In one message to the Facebook group “Florida for Trump,” they even adopted their preferred candidate’s verbal proclivities, writing, “Listen we’ve got an idea. Florida is still a purple state and we need to paint it red. If we lose Florida, we lose America. We can’t let it happen, right? What about organizing a YUGE pro-Trump flash mob in every Florida town?”

More than 8,300 Facebook users clicked on the ads they were promoting for the Florida rallies, leading them to the IRA’s fake Facebook page “Being Patriotic.”

The sheer volume of the IRA’s effort staggers the imagination. All told, it posted some 80,000 pieces of content in 2015, 2016, and 2017. Facebook has struggled to wrap its arms around the IRA’s activities in the year since the election; according to Facebook’s estimates, more than 126 million Americans saw some of the IRA’s propaganda. The company estimates that the IRA spent around $100,000 to promote some 3,000 different ads related to the campaign, all part of what it says are about 470 “inauthentic accounts and Pages.” On Twitter, the Russian efforts garnered more than 131,000 tweets, and there were more than 1,000 videos uploaded to YouTube.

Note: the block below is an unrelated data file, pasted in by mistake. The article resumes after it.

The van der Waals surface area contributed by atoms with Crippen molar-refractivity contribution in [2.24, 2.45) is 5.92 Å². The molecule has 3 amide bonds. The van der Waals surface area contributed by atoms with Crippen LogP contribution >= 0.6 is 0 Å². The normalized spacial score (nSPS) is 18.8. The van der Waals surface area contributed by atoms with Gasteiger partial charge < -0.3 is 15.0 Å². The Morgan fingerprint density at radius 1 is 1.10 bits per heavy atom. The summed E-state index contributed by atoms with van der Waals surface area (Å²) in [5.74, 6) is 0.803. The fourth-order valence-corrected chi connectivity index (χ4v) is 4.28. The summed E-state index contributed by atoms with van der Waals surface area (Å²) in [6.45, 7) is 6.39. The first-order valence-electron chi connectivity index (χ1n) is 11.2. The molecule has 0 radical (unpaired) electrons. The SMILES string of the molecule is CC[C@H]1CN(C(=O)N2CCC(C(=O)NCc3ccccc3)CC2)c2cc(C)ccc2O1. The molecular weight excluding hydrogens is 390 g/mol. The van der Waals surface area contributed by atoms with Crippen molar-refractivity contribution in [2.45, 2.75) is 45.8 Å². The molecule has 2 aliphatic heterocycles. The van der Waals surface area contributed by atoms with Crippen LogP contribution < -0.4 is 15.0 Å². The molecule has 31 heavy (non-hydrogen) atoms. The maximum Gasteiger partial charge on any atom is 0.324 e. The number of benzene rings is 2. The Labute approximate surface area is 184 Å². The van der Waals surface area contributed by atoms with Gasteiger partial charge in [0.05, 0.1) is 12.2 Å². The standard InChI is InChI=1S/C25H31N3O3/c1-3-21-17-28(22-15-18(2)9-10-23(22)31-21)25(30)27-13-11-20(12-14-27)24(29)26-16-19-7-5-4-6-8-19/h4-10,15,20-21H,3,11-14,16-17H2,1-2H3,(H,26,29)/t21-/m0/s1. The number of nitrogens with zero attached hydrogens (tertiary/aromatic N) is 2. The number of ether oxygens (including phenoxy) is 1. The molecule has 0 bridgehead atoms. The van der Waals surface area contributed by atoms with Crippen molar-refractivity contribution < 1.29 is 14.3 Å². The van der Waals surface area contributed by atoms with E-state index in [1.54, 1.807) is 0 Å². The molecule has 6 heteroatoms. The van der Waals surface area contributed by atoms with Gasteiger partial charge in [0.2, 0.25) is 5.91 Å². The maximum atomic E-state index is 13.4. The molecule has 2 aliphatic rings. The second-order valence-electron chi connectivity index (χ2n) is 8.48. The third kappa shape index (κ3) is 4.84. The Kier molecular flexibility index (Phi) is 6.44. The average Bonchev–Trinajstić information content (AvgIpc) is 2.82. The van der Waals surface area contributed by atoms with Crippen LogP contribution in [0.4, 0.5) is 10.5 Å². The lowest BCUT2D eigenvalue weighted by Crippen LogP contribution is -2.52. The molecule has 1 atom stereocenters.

According to the indictment, they even did individual voter outreach through social media—contacting, according to an internal IRA list, more than 100 voters individually—encouraging people to show up at rallies and lining up individuals to provide signs for an event. For the Florida rallies, they even recruited and paid one US person to build a cage on a flatbed truck, and someone else to wear a costume portraying Hillary in prison.

A Trump campaign chair for a county in Florida contacted the masquerading Russians to suggest two other cities to host events, and the “Matt Skiber” persona contacted a Trump campaign staffer at the official’s email address—the official is known only in the indictment as “Campaign Official 1”—to introduce himself as heading a “grassroots conservative online movement” and reporting that they had 13 confirmed rally locations. In the days ahead, they contacted two additional Trump campaign officials; there’s no record in the indictment whether the campaign staff responded or corresponded with the fake IRA accounts.